Looking at the protocol description and the software in general I see that the protocol is a kind of generic thing for creating distributed systems that can share different things (while organized in a file-like structure these do not necessarily be files). The application itself is specific to file sharing. What about splitting the protocol implementation into a separate library?
There are already implementations in different languages (java, swift, I am working on a PHP implementation). The lib could be used for multiple different implementations of distributed applications while the application stays specific to file sharing.
I have no idea what @aral is creating with ind.ie and I’m afraid we do not get much details about this until Nov. 8 2014, but as it is based on this tool I assume it most likely does not use the frontend and file sharing part but only the protocol to sync between instances.
This may also be a solution to the naming thing, letting Syncthing be the app and pulse be the library?
Let me know what you think about this.
The current implementation language (Go) is awesome for many things, but unfortunately very ill suited for creating a loadable library. I think a C or Java implementation would be a better base to build on. (No idea about Swift really but I suspect it may have similar issues to Go, seeing as it has garbage collection and thus a runtime of its own.)
Well, my main point was not that it should be a loadable library, even splitting out the Go implementation as a separate package would allow using it in other Go projects. The main idea here is to have a reference implementation of the protocol in a separate package that defines the scope of this package regarding included features and the protocol specs.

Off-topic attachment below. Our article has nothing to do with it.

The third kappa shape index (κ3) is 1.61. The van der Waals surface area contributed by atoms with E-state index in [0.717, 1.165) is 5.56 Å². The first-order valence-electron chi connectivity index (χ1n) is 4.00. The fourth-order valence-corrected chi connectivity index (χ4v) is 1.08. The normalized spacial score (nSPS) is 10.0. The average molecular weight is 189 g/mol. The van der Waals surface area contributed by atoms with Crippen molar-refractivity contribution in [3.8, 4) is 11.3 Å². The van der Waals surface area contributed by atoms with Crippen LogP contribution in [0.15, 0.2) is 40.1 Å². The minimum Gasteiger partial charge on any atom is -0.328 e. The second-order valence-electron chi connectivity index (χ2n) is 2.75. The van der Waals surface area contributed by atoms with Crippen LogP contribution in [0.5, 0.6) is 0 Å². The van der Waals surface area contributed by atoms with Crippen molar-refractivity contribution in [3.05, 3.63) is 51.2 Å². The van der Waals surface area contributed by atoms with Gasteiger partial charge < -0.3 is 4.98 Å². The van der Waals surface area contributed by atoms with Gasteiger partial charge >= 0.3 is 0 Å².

This would allow porting it to many different languages so that many programmers can build distributed systems on it. As a separate library it can get broader usage not limited to file sharing.
Well, in that sense this is already done; the package is github.com/syncthing/syncthing/internal/protocol. It’s under the internal namespace (because we’re the only consumer), but there’s nothing to stop anyone from pulling it out.
Cool, did not notice that. Its a bit hard to figure out how everything works together. I have never worked with Go before and there are near to no comments in your code
Guilty as charged… That’s old code by now, written in proof of concept frenzy (although it works quite well). Many newer contributions are clearer.
This is a really interesting topic. I think this idea should be reconsidered in the near future.
The SyncthingFUSE app uses many packages of the main syncthing repo and works like a standalone application, with its own data and configuration, that basically uses the syncthing protocol to talk to other people running syncthing.
It’s a use case for the idea of more explicitly separating code for the app and code for the app internals, if writing this kind of program is something we would like to encourage.
It’s actually fairly split nowadays and getting more so. Although a number of the packages depend on each other.